Spectator and Spectrum are here throughout the next two weeks to bring you updates and interviews from Columbia Olympians in our #LondonLions series. Read below for an update on how Light Blue athletes fared in the past week. Follow and @CU_Spectator and @CUSpecSports to make sure you’re up to date. Check out our introductory story here.
A week of the XXX Olympic Games has come and gone. Swimmer Michael Phelps has again wowed the world, while newcomer Gabrielle Douglas achieved a first in American gymnastics.
Amid historical highs and new world records, Columbia alumni, students, and coaches started their work in London. Here's a look at how they fared.
Men's 400m: In the blink of an eye
This morning, Erison Hurtault, CC '07, waited for his moment to shine. But he knew it was possible that his Olympics could be over seemingly before they began.
Within less than a minute, Hurtault's Olympics were finished. He ran his season's best, 46.05 seconds. But he finished fifth in his heat, which was not high enough to qualify for the semifinals on August 4.
Hurtault, who had been a flag-bearer for Dominica, was the only man from his country to compete in this event.
Men’s lightweight four: Ivies on the water
Nick LaCava, CC ’09, had a slow start in his first race of the Olympic games. LaCava participated in the men’s lightweight four for Team USA and was joined by Princeton graduate Robin Prendes, Harvard graduate William Newell, and Dartmouth graduate Anthony Fahden.
The self-named “Ivy League 4” finished last in their heat with a time of 6:02.42. They came back in style the next day in the repechage, coming in first and progressing to the semifinal.
But the Ivy Leaguers' chances at a medal were stopped short on July 31, after they finished in the bottom half of their semifinal, beating out only the Czech Republic.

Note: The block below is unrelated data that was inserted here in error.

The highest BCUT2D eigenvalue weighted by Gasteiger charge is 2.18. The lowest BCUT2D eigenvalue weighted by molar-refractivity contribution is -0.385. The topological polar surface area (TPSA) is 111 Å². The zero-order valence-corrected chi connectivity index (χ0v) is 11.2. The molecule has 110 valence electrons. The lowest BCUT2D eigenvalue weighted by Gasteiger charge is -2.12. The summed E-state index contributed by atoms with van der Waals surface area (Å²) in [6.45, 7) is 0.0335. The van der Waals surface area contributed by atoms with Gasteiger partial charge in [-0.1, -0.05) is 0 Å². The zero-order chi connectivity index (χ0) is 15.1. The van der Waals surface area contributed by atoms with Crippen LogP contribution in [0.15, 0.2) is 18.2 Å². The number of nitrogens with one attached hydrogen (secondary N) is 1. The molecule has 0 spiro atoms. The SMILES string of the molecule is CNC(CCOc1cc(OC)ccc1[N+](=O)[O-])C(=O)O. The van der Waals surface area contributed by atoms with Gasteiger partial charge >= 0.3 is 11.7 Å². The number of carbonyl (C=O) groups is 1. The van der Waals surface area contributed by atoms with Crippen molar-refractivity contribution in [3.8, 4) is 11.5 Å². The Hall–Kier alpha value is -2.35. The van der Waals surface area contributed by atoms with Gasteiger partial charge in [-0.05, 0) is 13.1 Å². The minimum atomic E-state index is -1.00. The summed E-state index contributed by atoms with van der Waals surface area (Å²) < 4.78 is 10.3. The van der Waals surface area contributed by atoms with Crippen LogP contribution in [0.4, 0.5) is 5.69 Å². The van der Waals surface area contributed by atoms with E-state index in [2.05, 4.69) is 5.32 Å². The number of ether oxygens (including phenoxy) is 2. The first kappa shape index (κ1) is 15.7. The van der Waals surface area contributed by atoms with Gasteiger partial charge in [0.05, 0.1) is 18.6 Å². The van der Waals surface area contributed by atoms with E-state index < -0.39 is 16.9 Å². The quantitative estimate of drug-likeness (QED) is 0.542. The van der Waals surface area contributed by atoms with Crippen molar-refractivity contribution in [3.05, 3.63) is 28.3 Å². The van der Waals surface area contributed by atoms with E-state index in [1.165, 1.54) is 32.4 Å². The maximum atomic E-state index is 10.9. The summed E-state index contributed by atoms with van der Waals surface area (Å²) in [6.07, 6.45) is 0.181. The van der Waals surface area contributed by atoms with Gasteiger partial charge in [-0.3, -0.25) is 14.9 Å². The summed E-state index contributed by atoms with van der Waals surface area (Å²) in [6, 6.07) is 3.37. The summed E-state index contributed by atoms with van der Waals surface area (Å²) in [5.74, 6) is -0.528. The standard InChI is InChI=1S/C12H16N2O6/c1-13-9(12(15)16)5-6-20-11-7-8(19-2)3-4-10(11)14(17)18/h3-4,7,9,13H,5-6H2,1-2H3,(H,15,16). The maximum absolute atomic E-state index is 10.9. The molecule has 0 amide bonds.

LaCava’s Olympic experience ended on August 2. The Ivy League 4 had to settle for the B Final, where they would race for places 7-12. Team USA finished second, in eighth place overall.
Women’s eight: Going for another gold
Caryn Davies, Law ’13, is no stranger to the Olympic games. Before coming to London, she had won the silver in Athens in women’s eight rowing and gold in Beijing. Davies and the rest of the American women were the heavy favorites going into the opening heat.
They did not disappoint.
The United States won the heat with ease, finishing more than six seconds ahead of second-place Australia, and automatically qualifying for the finals.
Canada had qualified for finals with a faster time than the United States, but when it came time to decide medals, Team USA came out on top. After starting out with a huge lead, the United States repeated its first-place performance, finishing a little over a second faster than Canada, who earned silver.
Team USA was euphoric once they realized they were again gold medalists, with grins were plastered across their faces. One member of the boat leaned back in relief, resting in the lap of her teammate. Although expectations had been high, the boat succeeded in creating a dynasty in rowing: This was the team’s seventh consecutive first-place finish at the highest competitive level.
Fencing: Twenty percent of the field
According to Columbia head fencing coach Michael Aufrichtig, Light Blue fencing is proving its strength by its presence on the biggest sporting stage the world has to offer.
“We’ve always been strong and it shows it now in 2012, that four of the 20 [fencers on Team USA], or 20 percent, are either current Columbia students or alumni,” he said in a recent interview with Spectator.
Unfortunately, Team USA's fencers have struggled at this year’s Olympic games.